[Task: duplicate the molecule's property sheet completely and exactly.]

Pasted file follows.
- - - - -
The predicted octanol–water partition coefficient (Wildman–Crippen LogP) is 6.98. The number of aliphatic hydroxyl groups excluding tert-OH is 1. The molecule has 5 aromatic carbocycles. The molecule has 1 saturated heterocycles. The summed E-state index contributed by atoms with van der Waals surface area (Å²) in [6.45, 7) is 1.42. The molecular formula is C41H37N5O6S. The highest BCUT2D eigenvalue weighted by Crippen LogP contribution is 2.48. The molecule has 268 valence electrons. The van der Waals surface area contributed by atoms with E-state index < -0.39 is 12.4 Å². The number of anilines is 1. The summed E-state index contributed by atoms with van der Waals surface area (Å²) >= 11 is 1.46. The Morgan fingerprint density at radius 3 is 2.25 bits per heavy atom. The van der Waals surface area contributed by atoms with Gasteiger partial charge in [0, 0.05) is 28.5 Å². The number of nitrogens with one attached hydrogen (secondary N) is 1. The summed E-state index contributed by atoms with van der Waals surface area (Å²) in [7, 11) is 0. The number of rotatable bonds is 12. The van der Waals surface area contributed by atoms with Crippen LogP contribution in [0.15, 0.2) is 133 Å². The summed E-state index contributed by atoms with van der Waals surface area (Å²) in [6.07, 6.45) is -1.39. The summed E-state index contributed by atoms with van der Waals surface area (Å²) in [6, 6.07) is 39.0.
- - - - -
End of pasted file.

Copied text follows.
The predicted octanol–water partition coefficient (Wildman–Crippen LogP) is 6.98. The number of aliphatic hydroxyl groups excluding tert-OH is 1. The molecule has 5 aromatic carbocycles. The molecule has 1 saturated heterocycles. The summed E-state index contributed by atoms with van der Waals surface area (Å²) in [6.45, 7) is 1.42. The molecular formula is C41H37N5O6S. The highest BCUT2D eigenvalue weighted by Crippen LogP contribution is 2.48. The molecule has 268 valence electrons. The van der Waals surface area contributed by atoms with E-state index < -0.39 is 12.4 Å². The number of anilines is 1. The summed E-state index contributed by atoms with van der Waals surface area (Å²) >= 11 is 1.46. The Morgan fingerprint density at radius 3 is 2.25 bits per heavy atom. The van der Waals surface area contributed by atoms with Gasteiger partial charge in [0, 0.05) is 28.5 Å². The number of nitrogens with one attached hydrogen (secondary N) is 1. The summed E-state index contributed by atoms with van der Waals surface area (Å²) in [7, 11) is 0. The number of rotatable bonds is 12. The van der Waals surface area contributed by atoms with Crippen LogP contribution in [0.15, 0.2) is 133 Å². The summed E-state index contributed by atoms with van der Waals surface area (Å²) in [6.07, 6.45) is -1.39. The summed E-state index contributed by atoms with van der Waals surface area (Å²) in [6, 6.07) is 39.0.